The DesiDost Project and Chai with Sahelis is a series on the impact of domestic abuse and transnational abandonment in the South Asian community, supported by the USC Center for Health Journalism and its 2021 Domestic Violence Reporting Fund, in partnership with Desi Collective, Narika, and India Currents.
As domestic violence spiked during the pandemic, a new form of violence against women – transnational abandonment – began to manifest in South Asian (SA) immigrant communities.
Transnational abandonment happens when abused immigrant women are abandoned in their country of origin by their husbands. It’s a phenomenon particularly prevalent in arranged marriages within the South Asian community, which views domestic violence as a taboo subject.
Narika, a 30-year-old, Fremont-based, advocacy group with 90% of South Asian clients connected to the Bay Area, reported a 3x increase in Domestic Violence (DV) calls to their Helpline since the pandemic began and documented 2 to 3 cases of transnational abandonment a week. Most survivors were H4 dependents of H-1B visa holders employed by Silicon Valley’s tech sector.
While the success of South Asians in the Silicon Valley tech sector gets a lot of ink, not much is written or known about the spouses of these tech workers who come on dependent visas. We decided to explore this phenomenon – and launched the Desi Dost Project.
Our stories revealed how these disposable women lose legal protections, rights to their homes, finances, and even children without adequate support networks or access to legal or financial resources.
We interviewed survivors, caseworkers, therapists, academics, and advocates, then added family law experts and immigration lawyers to the roster. Our research reviewed both US and Indian legal implications for abandoned foreign nationals. We interviewed 9 survivors and 12 experts over 5 months to build a clear picture of the issue and identified legal solutions (U Visas and VAWA provisions) to address abandonment issues and resources for survivors.
In a unique storytelling project, we produced Chai with Sahelis – three deeply personal audio stories told by survivors in their own voices. Hear their stories:
We also published two in-depth articles on the dynamics of DV, transnational abandonment, and hosted a community engagement event at Narika with survivors.
How Priya Won A Second Chance At Her American Dream: A Story of Transnational Abandonment
Priya became another victim of transnational abandonment when her abusive husband took her back to India and left her there. She fought back to rediscover her American dream.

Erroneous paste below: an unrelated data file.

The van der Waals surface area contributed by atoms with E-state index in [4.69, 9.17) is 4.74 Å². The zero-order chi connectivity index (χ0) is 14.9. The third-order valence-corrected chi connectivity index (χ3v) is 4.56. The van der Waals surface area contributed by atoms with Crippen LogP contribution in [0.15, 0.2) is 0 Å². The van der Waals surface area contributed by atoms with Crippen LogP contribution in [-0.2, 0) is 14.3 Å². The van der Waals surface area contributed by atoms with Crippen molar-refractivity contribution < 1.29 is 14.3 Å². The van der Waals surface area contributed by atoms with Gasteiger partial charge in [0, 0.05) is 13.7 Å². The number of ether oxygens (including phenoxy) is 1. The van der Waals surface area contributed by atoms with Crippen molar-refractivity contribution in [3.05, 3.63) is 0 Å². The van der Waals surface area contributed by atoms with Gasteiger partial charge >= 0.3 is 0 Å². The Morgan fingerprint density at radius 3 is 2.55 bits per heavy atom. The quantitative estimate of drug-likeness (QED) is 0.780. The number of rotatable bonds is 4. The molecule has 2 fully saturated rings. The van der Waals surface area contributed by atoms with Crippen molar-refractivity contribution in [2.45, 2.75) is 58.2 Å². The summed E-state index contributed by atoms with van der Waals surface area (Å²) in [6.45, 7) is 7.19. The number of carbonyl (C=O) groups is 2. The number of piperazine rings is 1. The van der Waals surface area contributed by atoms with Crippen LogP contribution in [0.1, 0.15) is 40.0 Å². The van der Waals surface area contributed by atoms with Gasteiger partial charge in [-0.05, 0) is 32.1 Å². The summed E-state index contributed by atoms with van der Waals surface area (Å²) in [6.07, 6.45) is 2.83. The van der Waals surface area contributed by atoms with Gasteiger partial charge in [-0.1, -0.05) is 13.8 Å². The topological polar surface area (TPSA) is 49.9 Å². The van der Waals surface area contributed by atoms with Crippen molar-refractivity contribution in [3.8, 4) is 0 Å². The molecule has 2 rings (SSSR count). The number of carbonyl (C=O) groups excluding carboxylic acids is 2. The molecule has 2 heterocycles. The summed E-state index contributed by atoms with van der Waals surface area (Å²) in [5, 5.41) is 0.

How Anjali Got Her Son Back: A Story of Transnational Abandonment & Child Custody
Anjali Kour survived domestic violence and transnational abandonment to win back custody of her son in the US courts. But her life continues in legal limbo.
The investigation led to an exciting prospect to help abandoned DV survivors, the Grace Period for H4 Abused Women. This initiative will become Phase 2 of our project – a campaign to approach lawmakers to take action and support a provision in US Immigration law called Temporary Protected Status (TPS), that is granted to eligible foreign nationals already in the United States and who face ‘extraordinary and temporary’ conditions’ if forced to return home. Victimization of women by transnational abandonment fits in this category. USC is providing mentoring and social media support to help amplify this project and has invited us to apply for a follow-up grant.
The stories were published on the India Currents website and social media platforms, USC Annenberg Center for Health Journalism, and on support networks of allies for expanded outreach.
This project was supported by a grant from the inaugural Impact Fund for Reporting on Domestic Violence offered by USC Annenberg Center for Health Journalism. Our reporters (Meera Kymal and Anjana Nagarajan-Butaney ) were one of four teams invited from USC’s 2021 grantee cohort to present this project at the USC Advisory Board on Feb 1.
Women facing violence need proof that they can take control of their lives. Ultimately, we want these stories to shape the narrative and shift perceptions on what healthy relationships mean so that survivors in our community get the help they deserve.
Meera Kymal is the Contributing Editor at India Currents and a 2021 grantee from the USC Center for Health Journalism, reporting on domestic violence in the South Asian community.